|Speaker :||Richard Combes|
|Time:||2:00 pm - 3:00 pm|
|Location:||LINCS Meeting Room 40|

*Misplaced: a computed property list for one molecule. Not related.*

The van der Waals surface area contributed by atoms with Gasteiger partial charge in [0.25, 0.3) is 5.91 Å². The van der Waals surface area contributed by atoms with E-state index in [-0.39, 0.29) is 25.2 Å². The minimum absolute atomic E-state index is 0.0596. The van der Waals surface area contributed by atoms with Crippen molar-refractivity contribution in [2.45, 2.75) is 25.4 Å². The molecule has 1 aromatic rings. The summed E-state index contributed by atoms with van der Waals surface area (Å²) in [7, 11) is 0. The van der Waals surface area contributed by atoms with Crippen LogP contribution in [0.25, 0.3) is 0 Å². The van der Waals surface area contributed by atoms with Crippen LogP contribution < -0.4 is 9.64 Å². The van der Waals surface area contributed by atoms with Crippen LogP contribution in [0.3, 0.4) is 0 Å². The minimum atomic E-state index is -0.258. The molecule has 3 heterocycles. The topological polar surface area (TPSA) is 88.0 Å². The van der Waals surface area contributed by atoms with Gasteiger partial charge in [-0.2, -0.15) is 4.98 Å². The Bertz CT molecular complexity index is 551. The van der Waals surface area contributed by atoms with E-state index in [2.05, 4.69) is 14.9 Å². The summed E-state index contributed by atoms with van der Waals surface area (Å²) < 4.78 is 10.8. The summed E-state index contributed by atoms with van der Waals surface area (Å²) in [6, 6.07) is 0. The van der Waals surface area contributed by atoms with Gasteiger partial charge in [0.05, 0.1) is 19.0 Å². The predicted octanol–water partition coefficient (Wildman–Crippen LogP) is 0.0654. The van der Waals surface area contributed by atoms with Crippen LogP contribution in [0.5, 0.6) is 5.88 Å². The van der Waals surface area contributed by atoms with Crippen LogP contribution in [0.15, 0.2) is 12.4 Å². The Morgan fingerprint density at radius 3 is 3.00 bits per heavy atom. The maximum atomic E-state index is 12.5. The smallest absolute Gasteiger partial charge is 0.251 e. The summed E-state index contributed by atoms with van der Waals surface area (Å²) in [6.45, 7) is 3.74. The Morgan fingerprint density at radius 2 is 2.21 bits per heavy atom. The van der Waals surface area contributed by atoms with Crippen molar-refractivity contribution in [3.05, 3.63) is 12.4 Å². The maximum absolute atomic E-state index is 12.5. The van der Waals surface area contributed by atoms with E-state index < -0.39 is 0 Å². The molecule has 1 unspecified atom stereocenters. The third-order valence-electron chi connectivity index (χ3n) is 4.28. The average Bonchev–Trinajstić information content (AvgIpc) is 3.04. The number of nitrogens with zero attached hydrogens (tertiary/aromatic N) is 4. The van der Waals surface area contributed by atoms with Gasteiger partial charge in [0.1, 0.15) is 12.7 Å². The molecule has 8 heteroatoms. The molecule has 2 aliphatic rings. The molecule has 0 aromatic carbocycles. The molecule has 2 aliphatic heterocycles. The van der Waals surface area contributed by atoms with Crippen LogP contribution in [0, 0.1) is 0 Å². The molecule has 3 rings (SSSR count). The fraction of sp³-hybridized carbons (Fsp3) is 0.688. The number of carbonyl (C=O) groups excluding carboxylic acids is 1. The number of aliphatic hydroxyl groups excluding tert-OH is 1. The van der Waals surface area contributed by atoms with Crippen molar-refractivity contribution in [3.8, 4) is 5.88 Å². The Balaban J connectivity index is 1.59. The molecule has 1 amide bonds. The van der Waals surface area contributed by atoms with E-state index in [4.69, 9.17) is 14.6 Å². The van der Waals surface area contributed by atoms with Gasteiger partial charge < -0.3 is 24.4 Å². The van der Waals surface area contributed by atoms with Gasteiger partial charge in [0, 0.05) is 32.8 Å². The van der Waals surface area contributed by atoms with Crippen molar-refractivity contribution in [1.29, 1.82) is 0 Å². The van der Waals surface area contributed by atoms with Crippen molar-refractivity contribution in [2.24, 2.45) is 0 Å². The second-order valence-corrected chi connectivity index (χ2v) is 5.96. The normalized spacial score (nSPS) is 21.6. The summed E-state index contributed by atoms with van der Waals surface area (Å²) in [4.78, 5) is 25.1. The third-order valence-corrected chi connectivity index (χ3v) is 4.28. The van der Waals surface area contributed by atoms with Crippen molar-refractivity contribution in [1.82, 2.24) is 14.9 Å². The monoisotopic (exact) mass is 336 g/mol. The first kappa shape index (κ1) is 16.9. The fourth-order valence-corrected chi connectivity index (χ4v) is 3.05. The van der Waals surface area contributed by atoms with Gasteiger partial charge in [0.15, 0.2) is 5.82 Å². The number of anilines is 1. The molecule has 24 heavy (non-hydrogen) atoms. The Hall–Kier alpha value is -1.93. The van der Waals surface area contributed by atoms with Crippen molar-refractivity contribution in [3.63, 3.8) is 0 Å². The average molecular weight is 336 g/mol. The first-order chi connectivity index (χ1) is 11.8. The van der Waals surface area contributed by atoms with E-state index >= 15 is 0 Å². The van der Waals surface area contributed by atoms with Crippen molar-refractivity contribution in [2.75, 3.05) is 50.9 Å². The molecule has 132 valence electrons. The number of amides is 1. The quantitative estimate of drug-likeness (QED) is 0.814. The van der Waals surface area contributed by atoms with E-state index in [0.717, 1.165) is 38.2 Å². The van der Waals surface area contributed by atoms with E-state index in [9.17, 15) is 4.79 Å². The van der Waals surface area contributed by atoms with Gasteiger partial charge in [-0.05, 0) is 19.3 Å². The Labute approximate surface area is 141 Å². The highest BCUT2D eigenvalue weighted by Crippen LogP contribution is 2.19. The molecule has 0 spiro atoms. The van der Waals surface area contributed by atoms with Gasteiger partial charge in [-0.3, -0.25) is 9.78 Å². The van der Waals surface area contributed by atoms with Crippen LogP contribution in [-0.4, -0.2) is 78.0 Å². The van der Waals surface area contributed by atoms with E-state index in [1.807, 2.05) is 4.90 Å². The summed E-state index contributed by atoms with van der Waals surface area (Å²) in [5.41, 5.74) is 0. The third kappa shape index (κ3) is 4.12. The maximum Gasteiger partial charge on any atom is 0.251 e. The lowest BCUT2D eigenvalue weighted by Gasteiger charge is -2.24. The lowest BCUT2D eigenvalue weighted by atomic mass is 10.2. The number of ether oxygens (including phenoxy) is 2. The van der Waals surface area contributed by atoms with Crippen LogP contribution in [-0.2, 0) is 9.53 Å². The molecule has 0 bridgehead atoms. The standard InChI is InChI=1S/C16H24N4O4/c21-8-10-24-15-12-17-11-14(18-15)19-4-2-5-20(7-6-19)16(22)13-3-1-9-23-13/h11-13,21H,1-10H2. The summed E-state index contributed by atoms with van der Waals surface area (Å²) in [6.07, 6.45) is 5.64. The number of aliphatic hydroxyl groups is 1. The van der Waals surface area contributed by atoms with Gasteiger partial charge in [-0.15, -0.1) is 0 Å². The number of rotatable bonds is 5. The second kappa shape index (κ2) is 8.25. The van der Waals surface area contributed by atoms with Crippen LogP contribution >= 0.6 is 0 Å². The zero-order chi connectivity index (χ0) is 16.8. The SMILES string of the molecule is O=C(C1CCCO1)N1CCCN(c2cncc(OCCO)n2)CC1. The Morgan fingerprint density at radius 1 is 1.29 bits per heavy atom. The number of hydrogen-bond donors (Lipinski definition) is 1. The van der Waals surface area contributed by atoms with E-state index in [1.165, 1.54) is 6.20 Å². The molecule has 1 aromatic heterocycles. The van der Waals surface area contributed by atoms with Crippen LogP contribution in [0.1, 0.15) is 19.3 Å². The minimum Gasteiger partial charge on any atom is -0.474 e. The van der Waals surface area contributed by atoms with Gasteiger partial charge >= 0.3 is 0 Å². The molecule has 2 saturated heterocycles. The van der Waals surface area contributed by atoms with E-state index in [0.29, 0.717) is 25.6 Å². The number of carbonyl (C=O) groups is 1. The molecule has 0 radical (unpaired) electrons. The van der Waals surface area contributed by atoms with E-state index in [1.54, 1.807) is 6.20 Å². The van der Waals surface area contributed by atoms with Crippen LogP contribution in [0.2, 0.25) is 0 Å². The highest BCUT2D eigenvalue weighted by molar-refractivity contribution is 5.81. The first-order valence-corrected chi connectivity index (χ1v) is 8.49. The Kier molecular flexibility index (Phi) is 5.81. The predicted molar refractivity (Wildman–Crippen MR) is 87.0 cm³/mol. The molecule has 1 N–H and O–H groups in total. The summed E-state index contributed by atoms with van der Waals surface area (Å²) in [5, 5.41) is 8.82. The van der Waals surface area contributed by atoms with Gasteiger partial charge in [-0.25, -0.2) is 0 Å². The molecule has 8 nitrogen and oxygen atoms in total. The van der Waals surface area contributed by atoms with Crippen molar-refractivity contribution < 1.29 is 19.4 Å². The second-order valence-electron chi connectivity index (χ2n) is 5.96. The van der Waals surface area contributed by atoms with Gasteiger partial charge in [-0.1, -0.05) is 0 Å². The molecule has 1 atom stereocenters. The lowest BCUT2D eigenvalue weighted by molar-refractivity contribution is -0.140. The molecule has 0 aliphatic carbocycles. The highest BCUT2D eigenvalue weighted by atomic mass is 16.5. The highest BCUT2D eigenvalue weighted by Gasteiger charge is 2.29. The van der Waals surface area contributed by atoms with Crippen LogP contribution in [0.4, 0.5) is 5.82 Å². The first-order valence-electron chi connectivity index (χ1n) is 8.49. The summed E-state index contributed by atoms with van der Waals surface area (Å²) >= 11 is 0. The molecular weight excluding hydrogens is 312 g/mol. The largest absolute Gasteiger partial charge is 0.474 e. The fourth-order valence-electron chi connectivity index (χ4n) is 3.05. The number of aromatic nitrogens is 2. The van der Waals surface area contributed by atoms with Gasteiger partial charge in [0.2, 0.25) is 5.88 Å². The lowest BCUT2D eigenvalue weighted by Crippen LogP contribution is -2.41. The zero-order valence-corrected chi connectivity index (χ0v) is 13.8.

Algorithms for learning to rank Web documents, display ads, or other types of items constitute a fundamental component of search engines and more generally of online services. In such systems, when a user makes a request or visits a web page, an ordered list of items (e.g. documents or ads) is displayed; the user scans this list in order, and clicks on the first relevant item if any. When the user clicks on an item, the reward collected by the system typically decreases with the position of the item in the displayed list. The main challenge in the design of sequential list selection algorithms stems from the fact that the probabilities with which the user clicks on the various items are unknown and need to be learned. We formulate the design of such algorithms as a stochastic bandit optimization problem. This problem differs from the classical bandit framework: (1) the type of feedback received by the system depends on the actual relevance of the various items in the displayed list (if the user clicks on the last item, we know that none of the previous items in the list are relevant); (2) there are inherent correlations between the average relevance of the items (e.g. the user may be interested in a specific topic only). We assume that items are categorized according to their topic and that users are clustered, so that users of the same cluster are interested in the same topic. We investigate several scenarios depending on the available side-information on the user before selecting the displayed list: (a) we first treat the case where the topic the user is interested in is known when she places a request; (b) we then study the case where the user cluster is known but the mapping between user clusters and topics is unknown. For both scenarios, we derive regret lower bounds and devise algorithms that approach these fundamental limits.